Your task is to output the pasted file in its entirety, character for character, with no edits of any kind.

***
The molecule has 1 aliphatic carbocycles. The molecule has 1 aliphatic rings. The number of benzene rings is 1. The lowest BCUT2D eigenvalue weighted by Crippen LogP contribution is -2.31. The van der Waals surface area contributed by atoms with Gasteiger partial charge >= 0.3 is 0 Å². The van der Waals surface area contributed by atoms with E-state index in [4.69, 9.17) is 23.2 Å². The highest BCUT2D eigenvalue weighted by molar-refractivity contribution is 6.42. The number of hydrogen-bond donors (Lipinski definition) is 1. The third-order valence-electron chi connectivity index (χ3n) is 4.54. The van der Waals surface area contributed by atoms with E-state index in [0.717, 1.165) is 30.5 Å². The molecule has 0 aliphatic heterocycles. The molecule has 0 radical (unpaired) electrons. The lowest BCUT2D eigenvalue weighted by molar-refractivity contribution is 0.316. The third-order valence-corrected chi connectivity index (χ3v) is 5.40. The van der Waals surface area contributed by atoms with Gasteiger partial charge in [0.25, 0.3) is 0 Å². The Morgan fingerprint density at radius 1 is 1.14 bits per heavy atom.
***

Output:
The molecule has 1 aliphatic carbocycles. The molecule has 1 aliphatic rings. The number of benzene rings is 1. The lowest BCUT2D eigenvalue weighted by Crippen LogP contribution is -2.31. The van der Waals surface area contributed by atoms with Gasteiger partial charge >= 0.3 is 0 Å². The van der Waals surface area contributed by atoms with E-state index in [4.69, 9.17) is 23.2 Å². The highest BCUT2D eigenvalue weighted by molar-refractivity contribution is 6.42. The number of hydrogen-bond donors (Lipinski definition) is 1. The third-order valence-electron chi connectivity index (χ3n) is 4.54. The van der Waals surface area contributed by atoms with E-state index in [0.717, 1.165) is 30.5 Å². The molecule has 0 aliphatic heterocycles. The molecule has 0 radical (unpaired) electrons. The lowest BCUT2D eigenvalue weighted by molar-refractivity contribution is 0.316. The third-order valence-corrected chi connectivity index (χ3v) is 5.40. The van der Waals surface area contributed by atoms with Gasteiger partial charge in [0.25, 0.3) is 0 Å². The Morgan fingerprint density at radius 1 is 1.14 bits per heavy atom.